The following U.S. Patents are believed to represent the current state of the art:
  • [0011]
    U.S. Pat. Nos. 6,473,739; 6,435,406; 6,425,524 and 5,969,968.
  • SUMMARY OF THE INVENTION
  • [0012]
    The present invention seeks to provide systems and methodologies for human sensible message communication.
  • [0013]
    There is thus provided in accordance with a preferred embodiment of the present invention a message communications system including a plurality of point-of-sale terminals including human sensible message receiving functionality and human sensible message delivering functionality and a communications network communicating with the plurality of point-of-sale terminals and transmitting thereto human sensible messages.
  • [0014]
    In accordance with another preferred embodiment of the present invention, the plurality of point-of-sale terminals each include a dedicated point-of-sale communications processor operating software embodying the human sensible message receiving functionality and the human sensible message delivering functionality. Additionally or alternatively, the plurality of point-of-sale terminals each include dedicated point-of-sale software operating in cooperation with software embodying the human sensible message receiving functionality and the human sensible message delivering functionality.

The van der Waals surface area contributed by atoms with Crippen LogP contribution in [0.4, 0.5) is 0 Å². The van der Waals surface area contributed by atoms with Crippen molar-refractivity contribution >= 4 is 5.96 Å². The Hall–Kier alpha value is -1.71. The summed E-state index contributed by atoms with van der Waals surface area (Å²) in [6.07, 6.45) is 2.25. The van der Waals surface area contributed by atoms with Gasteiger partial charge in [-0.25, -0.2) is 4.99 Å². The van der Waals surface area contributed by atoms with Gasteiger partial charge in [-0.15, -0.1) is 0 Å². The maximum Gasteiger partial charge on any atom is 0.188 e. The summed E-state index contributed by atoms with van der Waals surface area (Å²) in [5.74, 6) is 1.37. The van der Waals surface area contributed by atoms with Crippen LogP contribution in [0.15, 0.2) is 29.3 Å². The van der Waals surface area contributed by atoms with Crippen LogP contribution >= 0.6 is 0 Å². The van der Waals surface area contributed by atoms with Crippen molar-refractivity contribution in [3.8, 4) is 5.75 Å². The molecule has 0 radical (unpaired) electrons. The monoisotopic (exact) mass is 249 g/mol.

• [0015]
    There is also provided in accordance with another preferred embodiment of the present invention a message communications system including a plurality of terminals including human sensible message receiving functionality and human sensible message delivering functionality and a communications network communicating with the plurality of terminals and transmitting thereto human sensible messages, at least one of the plurality of terminals and the communications network having a mandatory human actuated acknowledgement functionality operative to prevent human sensible message delivery prior to provision of a human actuated acknowledgement; of receipt of the human sensible message.
  • [0016]